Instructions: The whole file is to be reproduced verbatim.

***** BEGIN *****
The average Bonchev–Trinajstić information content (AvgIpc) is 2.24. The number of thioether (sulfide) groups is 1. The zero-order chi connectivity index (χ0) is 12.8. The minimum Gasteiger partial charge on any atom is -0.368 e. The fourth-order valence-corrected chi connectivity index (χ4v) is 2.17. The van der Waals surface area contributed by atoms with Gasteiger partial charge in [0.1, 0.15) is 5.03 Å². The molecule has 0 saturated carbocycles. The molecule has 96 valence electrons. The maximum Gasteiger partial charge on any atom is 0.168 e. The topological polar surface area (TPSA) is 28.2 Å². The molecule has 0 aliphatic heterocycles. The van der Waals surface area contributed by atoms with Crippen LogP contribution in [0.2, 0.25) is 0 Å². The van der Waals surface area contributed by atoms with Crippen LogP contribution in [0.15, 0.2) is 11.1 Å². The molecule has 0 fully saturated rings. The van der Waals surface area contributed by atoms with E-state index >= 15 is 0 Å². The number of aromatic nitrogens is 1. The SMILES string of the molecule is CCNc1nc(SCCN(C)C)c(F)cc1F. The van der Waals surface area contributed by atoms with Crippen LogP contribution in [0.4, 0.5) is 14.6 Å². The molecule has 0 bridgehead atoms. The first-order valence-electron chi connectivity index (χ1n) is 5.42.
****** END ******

The average Bonchev–Trinajstić information content (AvgIpc) is 2.24. The number of thioether (sulfide) groups is 1. The zero-order chi connectivity index (χ0) is 12.8. The minimum Gasteiger partial charge on any atom is -0.368 e. The fourth-order valence-corrected chi connectivity index (χ4v) is 2.17. The van der Waals surface area contributed by atoms with Gasteiger partial charge in [0.1, 0.15) is 5.03 Å². The molecule has 0 saturated carbocycles. The molecule has 96 valence electrons. The maximum Gasteiger partial charge on any atom is 0.168 e. The topological polar surface area (TPSA) is 28.2 Å². The molecule has 0 aliphatic heterocycles. The van der Waals surface area contributed by atoms with Crippen LogP contribution in [0.2, 0.25) is 0 Å². The van der Waals surface area contributed by atoms with Crippen LogP contribution in [0.15, 0.2) is 11.1 Å². The molecule has 0 fully saturated rings. The van der Waals surface area contributed by atoms with E-state index >= 15 is 0 Å². The number of aromatic nitrogens is 1. The SMILES string of the molecule is CCNc1nc(SCCN(C)C)c(F)cc1F. The van der Waals surface area contributed by atoms with Crippen LogP contribution in [0.4, 0.5) is 14.6 Å². The molecule has 0 bridgehead atoms. The first-order valence-electron chi connectivity index (χ1n) is 5.42.